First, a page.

Linda McMahon, left, head of the Small Business Administration, examines bees displayed by Ted Dennard, owner of the Savannah Bee Co., during a tour of the company earlier this month in Savannah, Ga. (Steve Bisson/Savannah Morning News/AP)

The National Federation of Independent Business regularly publishes its Small Business Economic Trends Survey, and for more than year the data has pointed in one direction: up. Small businesses are optimistic about the future. That’s all well and good, but is all this optimism turning into profits? Jobs? Investments?

Seems so, according to the April 2018 survey, which was released Tuesday.

Juanita Duggan, NFIB president and chief executive, said she has never seen profit trends so high. “The optimism small businesses owners have about the economy is turning into new job creation, increased wages and benefits, and investment,” she said.

The report cites increased consumer spending, lower taxes and less regulatory barriers as the major reasons for the surge in optimism — and profits. More than 1 in 5 small businesses are expecting higher sales in the next few months, with those in the construction (59 percent) and manufacturing (56 percent) sectors coming in as most confident.

The survey, which has been conducted quarterly since 1973 and monthly since 1985, was based on responses from 1,200 to 2,000 small-business owners in April (the first month of the calendar quarter), and the numbers are solid.

For example, small businesses are making capital investments, with 43 percent of those surveyed saying they’re buying new equipment and 27 percent purchasing vehicles. Not only that, but many small-business owners say they are planning to spend even more money in the coming months.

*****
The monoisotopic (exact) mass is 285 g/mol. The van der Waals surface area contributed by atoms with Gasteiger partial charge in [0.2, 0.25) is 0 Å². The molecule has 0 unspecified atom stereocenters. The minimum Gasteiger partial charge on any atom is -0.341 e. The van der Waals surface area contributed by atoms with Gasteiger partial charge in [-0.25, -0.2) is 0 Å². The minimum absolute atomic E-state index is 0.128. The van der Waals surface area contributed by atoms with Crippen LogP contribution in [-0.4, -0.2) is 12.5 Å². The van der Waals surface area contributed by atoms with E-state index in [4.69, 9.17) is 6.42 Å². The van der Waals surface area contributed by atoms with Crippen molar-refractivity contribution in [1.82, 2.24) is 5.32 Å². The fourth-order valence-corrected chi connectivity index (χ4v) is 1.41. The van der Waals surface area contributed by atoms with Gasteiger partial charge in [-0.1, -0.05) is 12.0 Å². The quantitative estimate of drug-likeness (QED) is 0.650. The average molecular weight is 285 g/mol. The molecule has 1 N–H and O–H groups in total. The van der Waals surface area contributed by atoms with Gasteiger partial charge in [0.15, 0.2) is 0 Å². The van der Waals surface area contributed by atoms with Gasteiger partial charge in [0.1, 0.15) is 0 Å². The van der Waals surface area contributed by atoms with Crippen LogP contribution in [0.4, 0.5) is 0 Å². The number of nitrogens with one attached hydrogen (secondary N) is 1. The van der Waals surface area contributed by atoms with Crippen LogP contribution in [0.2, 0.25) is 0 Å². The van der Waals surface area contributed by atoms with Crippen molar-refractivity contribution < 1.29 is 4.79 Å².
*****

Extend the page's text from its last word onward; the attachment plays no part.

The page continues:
Small businesses are also spending more on their people. Thirty-three percent of the respondents said they’ve increased worker compensation, which is at its highest level since 2000.  Job creation in this sector is also at “historically strong” levels, the study says. Business owners said they are planning to spend more on training and technology to maximize worker productivity.

Still, there’s one thing about these numbers: There’s always another side of the story. For example, what about the four out of five respondents who didn’t say they were expecting an increase in sales? Forty-three percent said they’re planning to make investments, but how about the other 57 percent? And if 31 percent have increased worker compensation, will the remaining 69 percent be doing the same?

But that’s just me, the accountant. When looking at the past 45 years of data, the NFIB numbers are unquestionably strong, and the people there who analyze these things are feeling pretty good about the rest of the year.

“There is no question that small business is booming,” NFIB chief economist Bill Dunkelberg said.